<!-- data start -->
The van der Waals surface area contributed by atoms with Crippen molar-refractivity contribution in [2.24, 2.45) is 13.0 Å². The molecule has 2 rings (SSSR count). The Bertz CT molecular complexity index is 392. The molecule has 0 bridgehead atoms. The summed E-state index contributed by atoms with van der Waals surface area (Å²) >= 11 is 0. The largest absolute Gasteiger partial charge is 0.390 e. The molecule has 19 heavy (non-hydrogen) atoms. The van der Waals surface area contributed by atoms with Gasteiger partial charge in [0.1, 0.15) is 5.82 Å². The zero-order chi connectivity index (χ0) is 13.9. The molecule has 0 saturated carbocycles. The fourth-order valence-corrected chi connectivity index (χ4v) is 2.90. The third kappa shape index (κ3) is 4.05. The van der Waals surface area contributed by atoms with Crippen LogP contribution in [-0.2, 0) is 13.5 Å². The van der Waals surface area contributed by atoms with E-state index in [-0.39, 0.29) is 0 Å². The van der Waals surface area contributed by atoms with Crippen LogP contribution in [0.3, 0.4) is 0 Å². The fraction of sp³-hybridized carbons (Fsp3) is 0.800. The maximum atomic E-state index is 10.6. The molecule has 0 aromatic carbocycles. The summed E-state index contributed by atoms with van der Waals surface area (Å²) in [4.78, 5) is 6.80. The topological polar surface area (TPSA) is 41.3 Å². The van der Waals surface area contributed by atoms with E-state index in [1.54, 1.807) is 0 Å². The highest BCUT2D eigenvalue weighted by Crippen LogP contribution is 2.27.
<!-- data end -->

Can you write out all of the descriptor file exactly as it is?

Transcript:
The van der Waals surface area contributed by atoms with Crippen molar-refractivity contribution in [2.24, 2.45) is 13.0 Å². The molecule has 2 rings (SSSR count). The Bertz CT molecular complexity index is 392. The molecule has 0 bridgehead atoms. The summed E-state index contributed by atoms with van der Waals surface area (Å²) >= 11 is 0. The largest absolute Gasteiger partial charge is 0.390 e. The molecule has 19 heavy (non-hydrogen) atoms. The van der Waals surface area contributed by atoms with Gasteiger partial charge in [0.1, 0.15) is 5.82 Å². The zero-order chi connectivity index (χ0) is 13.9. The molecule has 0 saturated carbocycles. The fourth-order valence-corrected chi connectivity index (χ4v) is 2.90. The third kappa shape index (κ3) is 4.05. The van der Waals surface area contributed by atoms with Crippen LogP contribution in [-0.2, 0) is 13.5 Å². The van der Waals surface area contributed by atoms with E-state index in [-0.39, 0.29) is 0 Å². The van der Waals surface area contributed by atoms with Crippen LogP contribution in [0.3, 0.4) is 0 Å². The fraction of sp³-hybridized carbons (Fsp3) is 0.800. The maximum atomic E-state index is 10.6. The molecule has 0 aromatic carbocycles. The summed E-state index contributed by atoms with van der Waals surface area (Å²) in [4.78, 5) is 6.80. The topological polar surface area (TPSA) is 41.3 Å². The van der Waals surface area contributed by atoms with E-state index in [1.54, 1.807) is 0 Å². The highest BCUT2D eigenvalue weighted by Crippen LogP contribution is 2.27.